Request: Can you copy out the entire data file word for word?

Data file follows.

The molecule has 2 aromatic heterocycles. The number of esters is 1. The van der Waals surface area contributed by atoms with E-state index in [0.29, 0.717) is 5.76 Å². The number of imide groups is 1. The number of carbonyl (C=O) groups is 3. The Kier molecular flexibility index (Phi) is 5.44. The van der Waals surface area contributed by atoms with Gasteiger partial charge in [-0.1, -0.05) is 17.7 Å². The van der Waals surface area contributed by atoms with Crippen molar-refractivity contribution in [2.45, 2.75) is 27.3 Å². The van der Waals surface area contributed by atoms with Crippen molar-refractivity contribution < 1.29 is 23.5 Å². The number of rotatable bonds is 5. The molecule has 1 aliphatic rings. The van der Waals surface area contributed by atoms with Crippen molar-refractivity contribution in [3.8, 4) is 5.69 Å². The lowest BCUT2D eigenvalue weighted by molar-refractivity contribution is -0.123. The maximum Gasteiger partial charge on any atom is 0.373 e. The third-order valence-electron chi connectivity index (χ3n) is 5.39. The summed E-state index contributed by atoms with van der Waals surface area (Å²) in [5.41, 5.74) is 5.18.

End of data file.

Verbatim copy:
The molecule has 2 aromatic heterocycles. The number of esters is 1. The van der Waals surface area contributed by atoms with E-state index in [0.29, 0.717) is 5.76 Å². The number of imide groups is 1. The number of carbonyl (C=O) groups is 3. The Kier molecular flexibility index (Phi) is 5.44. The van der Waals surface area contributed by atoms with Gasteiger partial charge in [-0.1, -0.05) is 17.7 Å². The van der Waals surface area contributed by atoms with Crippen molar-refractivity contribution in [2.45, 2.75) is 27.3 Å². The van der Waals surface area contributed by atoms with Crippen molar-refractivity contribution < 1.29 is 23.5 Å². The number of rotatable bonds is 5. The molecule has 1 aliphatic rings. The van der Waals surface area contributed by atoms with Crippen molar-refractivity contribution in [3.8, 4) is 5.69 Å². The lowest BCUT2D eigenvalue weighted by molar-refractivity contribution is -0.123. The maximum Gasteiger partial charge on any atom is 0.373 e. The third-order valence-electron chi connectivity index (χ3n) is 5.39. The summed E-state index contributed by atoms with van der Waals surface area (Å²) in [5.41, 5.74) is 5.18.